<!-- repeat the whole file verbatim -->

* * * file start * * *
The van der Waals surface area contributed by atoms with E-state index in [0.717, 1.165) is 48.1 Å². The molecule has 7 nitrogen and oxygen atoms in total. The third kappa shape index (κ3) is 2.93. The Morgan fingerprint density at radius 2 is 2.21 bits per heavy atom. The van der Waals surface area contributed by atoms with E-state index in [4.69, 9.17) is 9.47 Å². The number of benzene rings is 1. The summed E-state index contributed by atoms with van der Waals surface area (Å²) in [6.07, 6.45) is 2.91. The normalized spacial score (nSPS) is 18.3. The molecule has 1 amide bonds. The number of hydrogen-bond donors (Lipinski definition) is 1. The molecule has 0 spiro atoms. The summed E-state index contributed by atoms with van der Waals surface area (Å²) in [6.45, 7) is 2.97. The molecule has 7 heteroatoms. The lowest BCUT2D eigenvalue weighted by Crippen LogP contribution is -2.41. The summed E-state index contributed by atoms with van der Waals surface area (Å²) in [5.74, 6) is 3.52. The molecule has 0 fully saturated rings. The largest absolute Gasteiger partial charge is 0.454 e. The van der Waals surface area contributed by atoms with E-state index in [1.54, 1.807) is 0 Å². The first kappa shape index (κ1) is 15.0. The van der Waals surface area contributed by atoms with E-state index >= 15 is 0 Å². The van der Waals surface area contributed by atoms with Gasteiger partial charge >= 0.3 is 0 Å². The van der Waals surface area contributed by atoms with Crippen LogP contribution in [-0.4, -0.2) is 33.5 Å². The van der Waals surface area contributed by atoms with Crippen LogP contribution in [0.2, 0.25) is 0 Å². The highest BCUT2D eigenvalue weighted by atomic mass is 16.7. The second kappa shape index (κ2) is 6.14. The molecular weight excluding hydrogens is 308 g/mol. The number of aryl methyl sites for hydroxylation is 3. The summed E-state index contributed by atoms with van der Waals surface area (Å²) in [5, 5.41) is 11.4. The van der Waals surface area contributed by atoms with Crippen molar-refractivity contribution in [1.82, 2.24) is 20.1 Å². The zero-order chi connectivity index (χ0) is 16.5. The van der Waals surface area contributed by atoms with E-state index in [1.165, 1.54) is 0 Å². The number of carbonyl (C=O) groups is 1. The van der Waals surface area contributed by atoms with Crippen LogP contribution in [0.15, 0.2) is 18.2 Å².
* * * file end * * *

The van der Waals surface area contributed by atoms with E-state index in [0.717, 1.165) is 48.1 Å². The molecule has 7 nitrogen and oxygen atoms in total. The third kappa shape index (κ3) is 2.93. The Morgan fingerprint density at radius 2 is 2.21 bits per heavy atom. The van der Waals surface area contributed by atoms with E-state index in [4.69, 9.17) is 9.47 Å². The number of benzene rings is 1. The summed E-state index contributed by atoms with van der Waals surface area (Å²) in [6.07, 6.45) is 2.91. The normalized spacial score (nSPS) is 18.3. The molecule has 1 amide bonds. The number of hydrogen-bond donors (Lipinski definition) is 1. The molecule has 0 spiro atoms. The summed E-state index contributed by atoms with van der Waals surface area (Å²) in [6.45, 7) is 2.97. The molecule has 7 heteroatoms. The lowest BCUT2D eigenvalue weighted by Crippen LogP contribution is -2.41. The summed E-state index contributed by atoms with van der Waals surface area (Å²) in [5.74, 6) is 3.52. The molecule has 0 fully saturated rings. The largest absolute Gasteiger partial charge is 0.454 e. The van der Waals surface area contributed by atoms with E-state index in [1.54, 1.807) is 0 Å². The first kappa shape index (κ1) is 15.0. The van der Waals surface area contributed by atoms with E-state index >= 15 is 0 Å². The van der Waals surface area contributed by atoms with Gasteiger partial charge >= 0.3 is 0 Å². The van der Waals surface area contributed by atoms with Crippen LogP contribution in [-0.4, -0.2) is 33.5 Å². The van der Waals surface area contributed by atoms with Crippen LogP contribution in [0.2, 0.25) is 0 Å². The highest BCUT2D eigenvalue weighted by atomic mass is 16.7. The second kappa shape index (κ2) is 6.14. The molecular weight excluding hydrogens is 308 g/mol. The number of aryl methyl sites for hydroxylation is 3. The summed E-state index contributed by atoms with van der Waals surface area (Å²) in [5, 5.41) is 11.4. The van der Waals surface area contributed by atoms with Crippen molar-refractivity contribution in [1.82, 2.24) is 20.1 Å². The zero-order chi connectivity index (χ0) is 16.5. The van der Waals surface area contributed by atoms with E-state index in [1.165, 1.54) is 0 Å². The number of carbonyl (C=O) groups is 1. The van der Waals surface area contributed by atoms with Crippen LogP contribution in [0.15, 0.2) is 18.2 Å².